Jon Brewer’s documentary feature film, B.B. King: The Life of Riley, tells the story of blues legend B.B. King. Narrated by Morgan Freeman, the film paints an impressive picture, utilizing archival footage, music and photos of King’s life, coupled with contemporary interviews with King, his friends, family, band members, historians and other celebrities and musicians, such as Bill Cosby, Eric Clapton, Bono and more.
If you’re looking for skeletons in the closet, or gossip about King’s life, this isn’t the place to find it. When the potentially controversial topics of marital strife are mentioned, they’re dismissed as the touring life being painfully incompatible with marital success. Likewise any conversation of womanizing is addressed with King admitting that he loves all women, just a statement of fact, and that’s that.
If you’re looking for a pretty exhaustive biography of B.B. King, what inspired him and how he became the legend that he is, and the influences he’s had on music throughout history, then this is certainly the place to start. It’s incredible all that has occurred in King’s life, and even more incredible when you stop to ponder just how much has happened historically in one man’s lifetime. For example, when King started touring, segregation was still alive and thriving.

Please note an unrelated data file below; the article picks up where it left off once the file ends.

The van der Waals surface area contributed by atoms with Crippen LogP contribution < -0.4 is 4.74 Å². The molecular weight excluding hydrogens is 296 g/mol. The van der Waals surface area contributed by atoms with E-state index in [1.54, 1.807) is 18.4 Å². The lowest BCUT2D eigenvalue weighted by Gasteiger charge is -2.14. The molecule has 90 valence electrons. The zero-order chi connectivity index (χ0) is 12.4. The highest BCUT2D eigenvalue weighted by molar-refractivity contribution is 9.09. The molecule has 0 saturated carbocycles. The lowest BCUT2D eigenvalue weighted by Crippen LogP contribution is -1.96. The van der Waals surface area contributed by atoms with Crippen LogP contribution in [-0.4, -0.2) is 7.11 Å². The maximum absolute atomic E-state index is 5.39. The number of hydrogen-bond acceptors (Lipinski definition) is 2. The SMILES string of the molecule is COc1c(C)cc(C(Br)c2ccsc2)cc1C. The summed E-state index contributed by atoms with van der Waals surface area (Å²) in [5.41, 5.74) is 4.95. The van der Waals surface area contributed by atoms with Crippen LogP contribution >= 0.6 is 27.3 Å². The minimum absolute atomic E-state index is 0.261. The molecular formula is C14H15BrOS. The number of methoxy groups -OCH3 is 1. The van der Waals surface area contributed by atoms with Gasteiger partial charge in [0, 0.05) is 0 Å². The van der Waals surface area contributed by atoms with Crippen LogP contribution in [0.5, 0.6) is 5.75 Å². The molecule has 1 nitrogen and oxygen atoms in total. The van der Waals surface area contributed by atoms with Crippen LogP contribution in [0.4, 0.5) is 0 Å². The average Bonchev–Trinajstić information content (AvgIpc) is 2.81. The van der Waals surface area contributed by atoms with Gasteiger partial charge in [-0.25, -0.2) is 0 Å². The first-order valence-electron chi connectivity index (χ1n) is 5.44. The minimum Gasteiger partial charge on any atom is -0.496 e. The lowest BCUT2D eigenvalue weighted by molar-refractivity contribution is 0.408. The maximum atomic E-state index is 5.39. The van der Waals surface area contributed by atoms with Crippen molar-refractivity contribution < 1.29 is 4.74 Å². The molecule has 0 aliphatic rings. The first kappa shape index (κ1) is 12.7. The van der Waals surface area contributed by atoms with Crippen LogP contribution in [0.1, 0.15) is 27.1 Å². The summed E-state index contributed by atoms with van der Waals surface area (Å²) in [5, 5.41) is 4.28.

But the hard-working musician transcended the limitations and obstacles set in front of him, and became an influential legend to countless others, all the while keeping to his own personality and idiosyncrasies. King is the first to mention that others can play better than he can, that he doesn’t do chords, but that the success he’s found over the years is because he is who he is. It’s both remarkably humble and impressively wise.
Overall, if you have any interest in B.B. King or the history of the blues, then give this one a look. It’s a long film, coming in just under two hours, and sometimes it seems to stray on a tangent or two a bit longer than it should, but it remains interesting regardless, and gives B.B. King his deserved due. Ultimately, I would hope you’d watch this and then go listen to as much B.B. King as you can find.